The debut cookbook by the acclaimed Indian restaurant in Washington, D.C., features recipes of its popular dishes.
Istanbul Sofra, a Turkish restaurant in Regent Square, is rated as the No. 1 dining spot in Pittsburgh on the travel website TripAdvisor, based on customer reviews.
That may seem surprising, given Pittsburgh’s penchant for meat and potatoes, french fries on salads or sandwiches and anything Italian, but this may be a testament to the ambition and hospitality of owner Adnan Pehlivan, who immigrated from Tarsus in south-central Turkey.
“I wanted to earn respect in the city, to show our culture, hospitality and try to make it different,” said Mr. Pehlivan, 45. “I want the majority of Pittsburgh, about a 20-mile radius from our restaurant, to know where and what Istanbul Sofra is, who I am, and what we are trying to do. We want to serve high-quality food with high-quality hospitality.”
The BYOB restaurant at the intersection of Forbes and Braddock celebrated its second anniversary in April. It just introduced breakfast and has expanded into a building behind the restaurant to create a private dining/meeting space.
Sofra in Turkish means table, and the restaurant serves authentic Turkish dishes the way they’re served in this Eurasian country. Mr. Pehlivan used to visit wholesaler Vintage Food Corp. in Kearny, N.J., every month to pick up fresh ingredients shipped directly from Turkey, but now he receives a delivery from Vintage every 15 days.
“The main thing is the fresh ingredients,” he said. “We use all Turkish seasonings and I use nothing but Australian and New Zealand lamb. We also prepare everything from scratch on the morning of and not the night before.”
Amy Gordon, a customer from Forest Hills, said that a lot of things set Istanbul Sofra apart from other restaurants in Pittsburgh.
“The food is really delicious, and I really like the preparation and freshness of it,” she said. “You can get just about anything on the menu somewhere else in the city, but it is always just a little bit finer here than anywhere else in town. It’s very consistent, and we’ve never had a bad course.”
The restaurant’s three chefs are from Turkey.
“My main chef is my childhood friend Edip Sensel, who is from Adana, Turkey,” Mr. Pehlivan said. “The other two are top-notch chefs from Turkey as well. My sister, Gulendam Ispir, is from Tarsus, and Enis Kacar is from Izmir.”
When he came to the U.S. in 1995, Mr. Pehlivan worked for cruise lines for two years until he took a job with Hilton Hotels. For 20 years he filled a variety of positions while moving along the East Coast from Harrisburg to Washington, D.C., with a few hotels in Northern Virginia in between. Then he returned to Turkey for two years to direct operations at the Adana Hilton before moving back to the United States to establish his Pittsburgh restaurant.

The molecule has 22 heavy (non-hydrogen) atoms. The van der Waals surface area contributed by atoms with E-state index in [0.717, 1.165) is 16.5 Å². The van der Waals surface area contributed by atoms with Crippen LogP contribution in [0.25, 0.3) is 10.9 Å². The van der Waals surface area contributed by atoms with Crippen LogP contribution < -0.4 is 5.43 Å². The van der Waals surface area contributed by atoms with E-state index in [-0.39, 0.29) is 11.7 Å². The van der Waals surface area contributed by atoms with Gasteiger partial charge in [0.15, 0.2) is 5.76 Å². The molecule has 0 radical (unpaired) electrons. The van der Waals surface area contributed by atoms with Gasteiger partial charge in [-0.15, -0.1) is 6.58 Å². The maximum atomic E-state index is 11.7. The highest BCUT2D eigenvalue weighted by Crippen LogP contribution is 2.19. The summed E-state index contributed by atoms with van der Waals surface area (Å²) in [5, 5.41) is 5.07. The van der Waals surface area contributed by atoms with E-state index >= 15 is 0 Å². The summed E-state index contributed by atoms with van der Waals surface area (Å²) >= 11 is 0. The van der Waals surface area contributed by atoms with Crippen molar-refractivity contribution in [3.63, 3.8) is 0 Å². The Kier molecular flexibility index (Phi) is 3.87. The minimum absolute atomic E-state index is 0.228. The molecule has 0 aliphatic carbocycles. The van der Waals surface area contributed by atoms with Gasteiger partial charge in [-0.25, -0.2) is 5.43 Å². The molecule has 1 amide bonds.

“I chose Pittsburgh because it is one of the fastest-growing cities,” he said. “After all of the steel factories shutting down, I saw a lot of potential in the city. There are lots of different headquarters and big-time industries coming here.”
He opened Istanbul Sofra on April 21, 2014. It’s now open every day of the year — except April 21.
“We close the restaurant, and I hold an appreciation day for all of my customers. I invite as many as possible to come and enjoy a private dinner at the restaurant, and they are allowed to order anything they want on the menu,” Mr. Pehlivan said. “It’s my way of showing my appreciation and saying thank you.”
New to the menu is breakfast, which is offered Friday, Saturday and Sundays from 9:30 a.m. to 3 p.m.
“There is no breakfast like a Turkish breakfast,” he said. “It is the largest around the world and full of variety, and this is the only place in Pittsburgh that serves it.”
It includes a variety of omelettes, large breakfast platter with a cheeses, eggs and vegetables with a choice of tea or coffee and also a signature dish called Melemen, which is a mixture of eggs, vegetables and a blend of Turkish spices.
Mr. Pehlivan also recently purchased the space formerly occupied by Animal Nature pet foods behind his restaurant and has turned it into a private dining or meeting space. He has equipped the room with a laptop and a projector along with a meeting desk, tables and seating for 55 people.
He said it’s a way of helping to upgrade business development on the East End. “There’s a lot of options Downtown for businesses, but this side of the city needs more. I’m trying to support the small and local businesses in Pittsburgh.”
Pittsburgh’s patchwork of neighborhoods supports a variety of ethnicities and cultures, and Mr. Pehlivan believes that his restaurant does a good job of educating customers about Mediterranean cuisine.
“People from everywhere come here because our cuisine fits every single culture,” said Mr. Pehlivan. “It doesn’t matter what religion you are or what culture you’re from. Everyone can like this food.”
John Edgar of Park Place has been to Istanbul Sofra many times because he said he likes the variety on the menu, the location and the ability to bring your own alcohol.
“I enjoy the food, and I like to try something different on the menu every time,” said Mr. Edgar.
Although not every customer review on TripAdvisor is glowing, Istanbul Sofra has managed to stay at the top of the list of more 1,600 restaurants in the Pittsburgh area since it opened.
Mr. Pehlivan said he is proud of what he has created and everything he has accomplished so far in Pittsburgh.
“I’ve been to 36 different states and 47 different countries,” he said, “and Pittsburgh is the friendliest city I’ve ever been in.”
Shea Beaumont: firstname.lastname@example.org or 412-263-1632.